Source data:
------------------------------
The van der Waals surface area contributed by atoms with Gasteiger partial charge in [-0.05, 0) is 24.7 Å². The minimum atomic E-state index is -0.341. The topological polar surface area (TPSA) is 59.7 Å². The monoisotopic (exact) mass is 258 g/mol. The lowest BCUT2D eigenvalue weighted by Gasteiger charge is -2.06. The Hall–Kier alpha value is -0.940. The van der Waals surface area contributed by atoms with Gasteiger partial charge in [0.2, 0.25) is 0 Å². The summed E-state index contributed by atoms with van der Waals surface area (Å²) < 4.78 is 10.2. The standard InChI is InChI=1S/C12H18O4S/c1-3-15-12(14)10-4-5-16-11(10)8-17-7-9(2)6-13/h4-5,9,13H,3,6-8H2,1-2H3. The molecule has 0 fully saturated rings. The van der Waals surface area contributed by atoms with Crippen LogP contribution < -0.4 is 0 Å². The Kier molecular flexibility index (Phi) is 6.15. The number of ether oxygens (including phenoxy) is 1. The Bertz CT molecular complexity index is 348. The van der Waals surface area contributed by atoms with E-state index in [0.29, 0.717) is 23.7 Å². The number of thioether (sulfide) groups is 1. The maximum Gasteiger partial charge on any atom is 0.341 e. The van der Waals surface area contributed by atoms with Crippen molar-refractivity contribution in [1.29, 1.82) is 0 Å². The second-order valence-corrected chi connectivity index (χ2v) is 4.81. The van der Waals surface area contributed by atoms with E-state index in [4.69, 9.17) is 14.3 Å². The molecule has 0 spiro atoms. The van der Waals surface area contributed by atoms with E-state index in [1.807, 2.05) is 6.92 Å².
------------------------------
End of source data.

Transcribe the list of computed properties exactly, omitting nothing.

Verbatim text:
The van der Waals surface area contributed by atoms with Gasteiger partial charge in [-0.05, 0) is 24.7 Å². The minimum atomic E-state index is -0.341. The topological polar surface area (TPSA) is 59.7 Å². The monoisotopic (exact) mass is 258 g/mol. The lowest BCUT2D eigenvalue weighted by Gasteiger charge is -2.06. The Hall–Kier alpha value is -0.940. The van der Waals surface area contributed by atoms with Gasteiger partial charge in [0.2, 0.25) is 0 Å². The summed E-state index contributed by atoms with van der Waals surface area (Å²) < 4.78 is 10.2. The standard InChI is InChI=1S/C12H18O4S/c1-3-15-12(14)10-4-5-16-11(10)8-17-7-9(2)6-13/h4-5,9,13H,3,6-8H2,1-2H3. The molecule has 0 fully saturated rings. The van der Waals surface area contributed by atoms with Crippen LogP contribution < -0.4 is 0 Å². The Kier molecular flexibility index (Phi) is 6.15. The number of ether oxygens (including phenoxy) is 1. The Bertz CT molecular complexity index is 348. The van der Waals surface area contributed by atoms with E-state index in [0.29, 0.717) is 23.7 Å². The number of thioether (sulfide) groups is 1. The maximum Gasteiger partial charge on any atom is 0.341 e. The van der Waals surface area contributed by atoms with Crippen molar-refractivity contribution in [1.29, 1.82) is 0 Å². The second-order valence-corrected chi connectivity index (χ2v) is 4.81. The van der Waals surface area contributed by atoms with E-state index in [4.69, 9.17) is 14.3 Å². The molecule has 0 spiro atoms. The van der Waals surface area contributed by atoms with E-state index in [1.807, 2.05) is 6.92 Å².